Seeing the woods and the trees

Posted: October 24, 2012 in Opinion piece
Tags: , , , , , , , ,

Not being able to see the woods for the trees was always one of my favourite idioms, mainly for the visual picture it evoked, of a baffled person staggering around, pounding their fists on bark, little realising that these trees surrounding them actually encompass the area they are looking for. The symbolic meaning of the phrase is of course that a person can be too close or emotionally involved in a problem to see the potential solution.

This applies equally well to any scenario, not just a problem but a police investigation, for instance. A police officer whose sister had just died from a drug overdose would probably be incapable of deploying reasoned judgment when it came to a drug bust. A naïve drug mule could wind up being gunned down by said officer. Without any further investigation or background knowledge, some witnesses may assume the officer used his weapon to simply retaliate at some trivial verbal abuse, say. So many misunderstandings and consequences could result from senior officers not doing their homework on the context, and these could potentially be broadcast as unquestioned truth. This is one obvious example of conclusions leapt to before considering all external factors in order to give the ‘bigger picture’.

You can’t open a newspaper now without seeing the latest depraved anecdotes about Jimmy Savile. Although still just allegations, the fact that over 400 lines of enquiry are being opened, and with nothing to gain from a dead man, most now assume that Savile was a pretty despicable sexual predator. Though in some newspapers, particularly, it seems, News International titles, you would not know who was actually most guilty in the sordid business, Savile or the BBC.

Many are curious at the timing of the Savile allegations’ announcements, coming as they do when his victims can no longer see him be held accountable for his crimes. Cynics may argue that it is more than a coincidence that an incompetent Government obsessed with privatising everything not nailed down suddenly have a massive club to beat a public institution with. After all, nobody would ever not be outraged at paedophilia. The Tories have loathed the BBC ever since Margaret Thatcher first kicked off the Neoliberal rampage and crushed the Miners’ strike through brutal means. They see a combination of the two things they hate most: a public service with a left-wing slant, though recently they actually seem to have been towing the Government line a little too much for some people’s liking.

This story means a lot to the Government, who are desperate for anything to take reporting of their incompetence and cruelty off the front pages, and, as it is one of their nemeses, all the better. That is not to say there are not some tough questions for the BBC to answer: just how a man many admit openly flaunted his criminal behaviour for so long was able to stand unchallenged. But then that brings me onto my second pertinent point.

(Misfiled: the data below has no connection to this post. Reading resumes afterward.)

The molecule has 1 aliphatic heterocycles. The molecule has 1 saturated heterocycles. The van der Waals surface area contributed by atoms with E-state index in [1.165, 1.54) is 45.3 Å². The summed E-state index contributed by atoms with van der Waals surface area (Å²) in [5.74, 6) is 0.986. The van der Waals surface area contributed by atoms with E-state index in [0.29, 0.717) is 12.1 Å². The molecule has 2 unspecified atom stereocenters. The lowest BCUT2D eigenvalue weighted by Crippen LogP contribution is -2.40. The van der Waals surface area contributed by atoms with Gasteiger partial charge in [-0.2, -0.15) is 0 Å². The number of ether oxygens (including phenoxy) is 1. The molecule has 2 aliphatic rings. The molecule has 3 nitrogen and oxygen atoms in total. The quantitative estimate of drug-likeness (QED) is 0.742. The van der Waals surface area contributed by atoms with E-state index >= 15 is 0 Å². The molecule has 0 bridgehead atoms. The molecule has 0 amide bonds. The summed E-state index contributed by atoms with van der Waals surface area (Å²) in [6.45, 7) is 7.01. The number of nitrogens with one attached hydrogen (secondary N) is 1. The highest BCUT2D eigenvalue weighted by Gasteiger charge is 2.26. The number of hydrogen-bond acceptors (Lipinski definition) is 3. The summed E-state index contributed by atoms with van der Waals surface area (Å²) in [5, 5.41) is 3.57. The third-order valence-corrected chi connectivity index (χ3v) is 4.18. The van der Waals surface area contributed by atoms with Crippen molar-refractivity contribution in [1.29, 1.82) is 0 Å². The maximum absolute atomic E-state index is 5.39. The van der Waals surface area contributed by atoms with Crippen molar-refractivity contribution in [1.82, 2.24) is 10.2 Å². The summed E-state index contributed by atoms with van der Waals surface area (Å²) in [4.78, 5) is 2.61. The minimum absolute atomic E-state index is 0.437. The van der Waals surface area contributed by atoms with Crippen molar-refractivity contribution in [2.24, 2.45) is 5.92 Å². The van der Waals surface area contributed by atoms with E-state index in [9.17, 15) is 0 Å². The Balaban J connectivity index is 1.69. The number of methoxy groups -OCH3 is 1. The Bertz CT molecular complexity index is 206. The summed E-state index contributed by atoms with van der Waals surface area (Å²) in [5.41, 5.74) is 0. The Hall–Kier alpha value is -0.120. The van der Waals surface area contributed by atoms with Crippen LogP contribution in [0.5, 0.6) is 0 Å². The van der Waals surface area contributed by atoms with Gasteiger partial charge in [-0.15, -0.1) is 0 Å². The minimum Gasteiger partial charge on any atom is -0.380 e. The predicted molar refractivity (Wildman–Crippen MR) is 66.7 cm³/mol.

People cry foul at the nurses and journalists and executives who bore witness, but did not speak out before it became a culture. Some have argued that until the late 90s, children were not given such a voice. Adults were always assumed to be responsible, and children to be prone to lying or exaggeration. This is true of course. There was a hugely different culture in the 1970s than today with regards to men’s behaviour around children. But what about the concept of whistleblowing? What nurse or lower level employee could hope to speak out against a national icon and survive with their job intact? The myth of Savile became more important than the behaviour of Savile, and it had ballooned too much for most to risk discrediting him.

Which brings me to my final concluding point: that of this Coalition trying to force through plans which will mean some employees having to pay to go to an employment tribunal for unfair dismissal. Which means even fewer people will ever feel confident speaking out against a powerful person within their organisation, for fear of losing their livelihood in the process.

This is the woodland from above. The Tory-led Coalition demonises the BBC for political advantage, whilst ignoring the bigger picture: that their policies will create a culture even further entrenched in cowed silence. Victims of these travesties deserve better, but the Government would rather cut down all the trees in the woods than admit it is their acid rain scorching the earth.

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Comments
  1. All true. However, I’d like to predict that the dragnet around Saville’s memory will start to catch people who moved on to ITN and the Murdoch media after witnessing his behaviour, as well as individuals involved in the charities he was so enthusiastic about. News International and the Tories have something to batter the BBC with, but the same weapon is likely to be turned on them in consequence.

  2. A good point. Their hubris could well come back to haunt them!

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